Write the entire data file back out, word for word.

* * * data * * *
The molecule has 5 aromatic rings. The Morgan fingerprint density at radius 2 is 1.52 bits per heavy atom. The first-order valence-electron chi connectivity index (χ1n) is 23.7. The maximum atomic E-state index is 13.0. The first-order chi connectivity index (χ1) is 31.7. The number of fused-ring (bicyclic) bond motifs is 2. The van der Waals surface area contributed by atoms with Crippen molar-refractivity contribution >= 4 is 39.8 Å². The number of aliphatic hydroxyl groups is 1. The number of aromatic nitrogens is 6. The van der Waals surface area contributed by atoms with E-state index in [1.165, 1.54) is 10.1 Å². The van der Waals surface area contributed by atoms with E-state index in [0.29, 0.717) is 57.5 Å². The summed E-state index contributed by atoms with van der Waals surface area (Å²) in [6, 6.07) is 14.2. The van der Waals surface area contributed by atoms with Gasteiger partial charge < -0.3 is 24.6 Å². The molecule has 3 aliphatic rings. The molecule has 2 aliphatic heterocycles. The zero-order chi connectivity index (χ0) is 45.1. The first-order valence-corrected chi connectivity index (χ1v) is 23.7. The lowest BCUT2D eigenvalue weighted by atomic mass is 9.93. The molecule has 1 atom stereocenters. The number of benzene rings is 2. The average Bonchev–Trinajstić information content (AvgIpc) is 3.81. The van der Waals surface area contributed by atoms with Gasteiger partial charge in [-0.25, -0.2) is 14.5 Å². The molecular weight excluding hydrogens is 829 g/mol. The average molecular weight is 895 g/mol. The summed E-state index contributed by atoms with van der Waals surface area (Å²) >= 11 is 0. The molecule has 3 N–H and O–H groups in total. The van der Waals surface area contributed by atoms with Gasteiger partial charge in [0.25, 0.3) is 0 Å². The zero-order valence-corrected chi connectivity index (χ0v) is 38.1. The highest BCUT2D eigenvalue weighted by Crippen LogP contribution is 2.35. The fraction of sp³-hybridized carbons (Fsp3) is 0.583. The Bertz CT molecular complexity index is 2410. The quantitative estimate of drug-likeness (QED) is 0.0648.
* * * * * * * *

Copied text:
The molecule has 5 aromatic rings. The Morgan fingerprint density at radius 2 is 1.52 bits per heavy atom. The first-order valence-electron chi connectivity index (χ1n) is 23.7. The maximum atomic E-state index is 13.0. The first-order chi connectivity index (χ1) is 31.7. The number of fused-ring (bicyclic) bond motifs is 2. The van der Waals surface area contributed by atoms with Crippen molar-refractivity contribution >= 4 is 39.8 Å². The number of aliphatic hydroxyl groups is 1. The number of aromatic nitrogens is 6. The van der Waals surface area contributed by atoms with E-state index in [1.165, 1.54) is 10.1 Å². The van der Waals surface area contributed by atoms with E-state index in [0.29, 0.717) is 57.5 Å². The summed E-state index contributed by atoms with van der Waals surface area (Å²) in [6, 6.07) is 14.2. The van der Waals surface area contributed by atoms with Gasteiger partial charge < -0.3 is 24.6 Å². The molecule has 3 aliphatic rings. The molecule has 2 aliphatic heterocycles. The zero-order chi connectivity index (χ0) is 45.1. The first-order valence-corrected chi connectivity index (χ1v) is 23.7. The lowest BCUT2D eigenvalue weighted by atomic mass is 9.93. The molecule has 1 atom stereocenters. The number of benzene rings is 2. The average Bonchev–Trinajstić information content (AvgIpc) is 3.81. The van der Waals surface area contributed by atoms with Gasteiger partial charge in [-0.25, -0.2) is 14.5 Å². The molecular weight excluding hydrogens is 829 g/mol. The average molecular weight is 895 g/mol. The summed E-state index contributed by atoms with van der Waals surface area (Å²) >= 11 is 0. The molecule has 3 N–H and O–H groups in total. The van der Waals surface area contributed by atoms with Gasteiger partial charge in [0.25, 0.3) is 0 Å². The zero-order valence-corrected chi connectivity index (χ0v) is 38.1. The highest BCUT2D eigenvalue weighted by Crippen LogP contribution is 2.35. The fraction of sp³-hybridized carbons (Fsp3) is 0.583. The Bertz CT molecular complexity index is 2410. The quantitative estimate of drug-likeness (QED) is 0.0648.